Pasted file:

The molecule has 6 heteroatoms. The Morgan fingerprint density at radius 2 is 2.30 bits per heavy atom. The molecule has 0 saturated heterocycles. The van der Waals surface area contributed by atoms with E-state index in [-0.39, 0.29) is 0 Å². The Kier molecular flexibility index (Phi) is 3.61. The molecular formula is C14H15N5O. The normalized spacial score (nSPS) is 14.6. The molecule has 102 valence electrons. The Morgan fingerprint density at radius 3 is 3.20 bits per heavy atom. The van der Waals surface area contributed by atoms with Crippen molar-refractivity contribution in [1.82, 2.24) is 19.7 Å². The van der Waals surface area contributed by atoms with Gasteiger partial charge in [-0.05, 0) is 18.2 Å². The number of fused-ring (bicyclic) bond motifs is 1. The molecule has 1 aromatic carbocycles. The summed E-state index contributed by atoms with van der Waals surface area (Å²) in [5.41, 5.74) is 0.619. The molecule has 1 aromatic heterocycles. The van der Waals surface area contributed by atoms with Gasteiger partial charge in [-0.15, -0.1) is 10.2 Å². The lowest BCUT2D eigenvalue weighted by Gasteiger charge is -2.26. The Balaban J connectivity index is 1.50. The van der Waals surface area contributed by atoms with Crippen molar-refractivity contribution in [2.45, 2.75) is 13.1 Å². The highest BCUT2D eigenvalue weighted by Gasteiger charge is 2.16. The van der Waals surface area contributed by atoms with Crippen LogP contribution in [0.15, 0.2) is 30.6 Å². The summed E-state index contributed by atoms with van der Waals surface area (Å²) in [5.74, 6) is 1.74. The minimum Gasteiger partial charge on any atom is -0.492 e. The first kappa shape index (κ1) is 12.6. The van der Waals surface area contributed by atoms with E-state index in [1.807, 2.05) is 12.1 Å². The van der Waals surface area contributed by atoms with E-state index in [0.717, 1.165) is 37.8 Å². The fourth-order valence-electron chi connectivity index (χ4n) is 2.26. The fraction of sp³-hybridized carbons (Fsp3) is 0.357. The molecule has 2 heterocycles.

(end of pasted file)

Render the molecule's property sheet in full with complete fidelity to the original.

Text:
The molecule has 6 heteroatoms. The Morgan fingerprint density at radius 2 is 2.30 bits per heavy atom. The molecule has 0 saturated heterocycles. The van der Waals surface area contributed by atoms with E-state index in [-0.39, 0.29) is 0 Å². The Kier molecular flexibility index (Phi) is 3.61. The molecular formula is C14H15N5O. The normalized spacial score (nSPS) is 14.6. The molecule has 102 valence electrons. The Morgan fingerprint density at radius 3 is 3.20 bits per heavy atom. The van der Waals surface area contributed by atoms with Crippen molar-refractivity contribution in [1.82, 2.24) is 19.7 Å². The van der Waals surface area contributed by atoms with Gasteiger partial charge in [-0.05, 0) is 18.2 Å². The number of fused-ring (bicyclic) bond motifs is 1. The molecule has 1 aromatic carbocycles. The summed E-state index contributed by atoms with van der Waals surface area (Å²) in [5.41, 5.74) is 0.619. The molecule has 1 aromatic heterocycles. The van der Waals surface area contributed by atoms with Gasteiger partial charge in [-0.15, -0.1) is 10.2 Å². The lowest BCUT2D eigenvalue weighted by Gasteiger charge is -2.26. The Balaban J connectivity index is 1.50. The van der Waals surface area contributed by atoms with Crippen molar-refractivity contribution in [2.45, 2.75) is 13.1 Å². The highest BCUT2D eigenvalue weighted by Gasteiger charge is 2.16. The van der Waals surface area contributed by atoms with Crippen LogP contribution in [0.15, 0.2) is 30.6 Å². The summed E-state index contributed by atoms with van der Waals surface area (Å²) in [5.74, 6) is 1.74. The minimum Gasteiger partial charge on any atom is -0.492 e. The first kappa shape index (κ1) is 12.6. The van der Waals surface area contributed by atoms with E-state index in [1.807, 2.05) is 12.1 Å². The van der Waals surface area contributed by atoms with E-state index in [0.717, 1.165) is 37.8 Å². The fourth-order valence-electron chi connectivity index (χ4n) is 2.26. The fraction of sp³-hybridized carbons (Fsp3) is 0.357. The molecule has 2 heterocycles.